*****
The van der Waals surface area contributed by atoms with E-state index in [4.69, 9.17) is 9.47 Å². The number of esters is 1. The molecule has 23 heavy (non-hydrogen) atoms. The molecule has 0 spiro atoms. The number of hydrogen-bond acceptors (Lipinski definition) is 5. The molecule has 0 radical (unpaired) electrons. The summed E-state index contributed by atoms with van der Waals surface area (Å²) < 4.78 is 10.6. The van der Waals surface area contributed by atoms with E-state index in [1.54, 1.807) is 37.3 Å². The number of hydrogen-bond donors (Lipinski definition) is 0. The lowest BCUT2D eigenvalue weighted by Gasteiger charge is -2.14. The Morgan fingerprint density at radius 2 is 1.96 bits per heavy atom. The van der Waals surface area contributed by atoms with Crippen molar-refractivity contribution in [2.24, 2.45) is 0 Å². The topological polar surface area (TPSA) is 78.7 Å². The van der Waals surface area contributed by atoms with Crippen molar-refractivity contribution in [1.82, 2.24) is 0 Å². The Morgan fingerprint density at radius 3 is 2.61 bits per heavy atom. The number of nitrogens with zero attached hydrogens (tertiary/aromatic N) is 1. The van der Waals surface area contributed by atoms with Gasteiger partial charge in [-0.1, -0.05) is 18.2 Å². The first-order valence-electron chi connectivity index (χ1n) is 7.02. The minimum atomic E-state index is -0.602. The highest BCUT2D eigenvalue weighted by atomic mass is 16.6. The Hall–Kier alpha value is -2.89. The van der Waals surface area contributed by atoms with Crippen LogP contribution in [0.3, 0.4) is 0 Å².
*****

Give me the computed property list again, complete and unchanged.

The van der Waals surface area contributed by atoms with E-state index in [4.69, 9.17) is 9.47 Å². The number of esters is 1. The molecule has 23 heavy (non-hydrogen) atoms. The molecule has 0 spiro atoms. The number of hydrogen-bond acceptors (Lipinski definition) is 5. The molecule has 0 radical (unpaired) electrons. The summed E-state index contributed by atoms with van der Waals surface area (Å²) < 4.78 is 10.6. The van der Waals surface area contributed by atoms with E-state index in [1.54, 1.807) is 37.3 Å². The number of hydrogen-bond donors (Lipinski definition) is 0. The lowest BCUT2D eigenvalue weighted by Gasteiger charge is -2.14. The Morgan fingerprint density at radius 2 is 1.96 bits per heavy atom. The van der Waals surface area contributed by atoms with Crippen molar-refractivity contribution in [2.24, 2.45) is 0 Å². The topological polar surface area (TPSA) is 78.7 Å². The van der Waals surface area contributed by atoms with Crippen molar-refractivity contribution in [1.82, 2.24) is 0 Å². The Morgan fingerprint density at radius 3 is 2.61 bits per heavy atom. The number of nitrogens with zero attached hydrogens (tertiary/aromatic N) is 1. The van der Waals surface area contributed by atoms with Gasteiger partial charge in [-0.1, -0.05) is 18.2 Å². The first-order valence-electron chi connectivity index (χ1n) is 7.02. The minimum atomic E-state index is -0.602. The highest BCUT2D eigenvalue weighted by atomic mass is 16.6. The Hall–Kier alpha value is -2.89. The van der Waals surface area contributed by atoms with Crippen LogP contribution in [0.3, 0.4) is 0 Å².